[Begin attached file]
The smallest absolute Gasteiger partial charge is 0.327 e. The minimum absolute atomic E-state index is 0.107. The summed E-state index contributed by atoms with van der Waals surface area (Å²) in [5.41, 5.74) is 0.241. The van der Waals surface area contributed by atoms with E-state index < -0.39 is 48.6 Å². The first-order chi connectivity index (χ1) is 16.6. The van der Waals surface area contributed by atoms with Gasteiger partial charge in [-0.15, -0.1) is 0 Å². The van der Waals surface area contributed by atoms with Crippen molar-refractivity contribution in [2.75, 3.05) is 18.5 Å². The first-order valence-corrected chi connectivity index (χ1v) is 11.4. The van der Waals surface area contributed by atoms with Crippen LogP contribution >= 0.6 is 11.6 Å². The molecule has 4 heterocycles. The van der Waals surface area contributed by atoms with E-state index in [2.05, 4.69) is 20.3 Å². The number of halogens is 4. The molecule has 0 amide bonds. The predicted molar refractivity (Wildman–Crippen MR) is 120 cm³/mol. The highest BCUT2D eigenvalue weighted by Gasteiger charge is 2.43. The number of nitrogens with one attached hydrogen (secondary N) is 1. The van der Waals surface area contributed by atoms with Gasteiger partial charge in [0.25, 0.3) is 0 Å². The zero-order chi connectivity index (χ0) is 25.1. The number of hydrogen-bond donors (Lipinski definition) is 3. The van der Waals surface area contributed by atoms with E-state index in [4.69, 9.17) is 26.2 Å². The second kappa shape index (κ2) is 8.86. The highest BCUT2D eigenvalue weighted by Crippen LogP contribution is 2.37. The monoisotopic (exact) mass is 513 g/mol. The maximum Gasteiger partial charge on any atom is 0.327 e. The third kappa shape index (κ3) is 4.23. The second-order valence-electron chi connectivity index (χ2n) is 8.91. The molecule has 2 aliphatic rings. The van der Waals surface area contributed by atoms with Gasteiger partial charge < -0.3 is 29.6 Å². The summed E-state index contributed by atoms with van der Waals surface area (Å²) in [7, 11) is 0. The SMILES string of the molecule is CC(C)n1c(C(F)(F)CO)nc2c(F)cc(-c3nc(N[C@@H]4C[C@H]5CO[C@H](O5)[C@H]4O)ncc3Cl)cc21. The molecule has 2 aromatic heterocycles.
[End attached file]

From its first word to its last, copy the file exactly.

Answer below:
The smallest absolute Gasteiger partial charge is 0.327 e. The minimum absolute atomic E-state index is 0.107. The summed E-state index contributed by atoms with van der Waals surface area (Å²) in [5.41, 5.74) is 0.241. The van der Waals surface area contributed by atoms with E-state index < -0.39 is 48.6 Å². The first-order chi connectivity index (χ1) is 16.6. The van der Waals surface area contributed by atoms with Gasteiger partial charge in [-0.15, -0.1) is 0 Å². The van der Waals surface area contributed by atoms with Crippen molar-refractivity contribution in [2.75, 3.05) is 18.5 Å². The first-order valence-corrected chi connectivity index (χ1v) is 11.4. The van der Waals surface area contributed by atoms with Crippen LogP contribution >= 0.6 is 11.6 Å². The molecule has 4 heterocycles. The van der Waals surface area contributed by atoms with E-state index in [2.05, 4.69) is 20.3 Å². The number of halogens is 4. The molecule has 0 amide bonds. The predicted molar refractivity (Wildman–Crippen MR) is 120 cm³/mol. The highest BCUT2D eigenvalue weighted by Gasteiger charge is 2.43. The number of nitrogens with one attached hydrogen (secondary N) is 1. The van der Waals surface area contributed by atoms with Gasteiger partial charge in [0.25, 0.3) is 0 Å². The zero-order chi connectivity index (χ0) is 25.1. The number of hydrogen-bond donors (Lipinski definition) is 3. The van der Waals surface area contributed by atoms with E-state index in [4.69, 9.17) is 26.2 Å². The second kappa shape index (κ2) is 8.86. The highest BCUT2D eigenvalue weighted by Crippen LogP contribution is 2.37. The monoisotopic (exact) mass is 513 g/mol. The maximum Gasteiger partial charge on any atom is 0.327 e. The third kappa shape index (κ3) is 4.23. The second-order valence-electron chi connectivity index (χ2n) is 8.91. The molecule has 2 aliphatic rings. The van der Waals surface area contributed by atoms with Gasteiger partial charge < -0.3 is 29.6 Å². The summed E-state index contributed by atoms with van der Waals surface area (Å²) in [7, 11) is 0. The SMILES string of the molecule is CC(C)n1c(C(F)(F)CO)nc2c(F)cc(-c3nc(N[C@@H]4C[C@H]5CO[C@H](O5)[C@H]4O)ncc3Cl)cc21. The molecule has 2 aromatic heterocycles.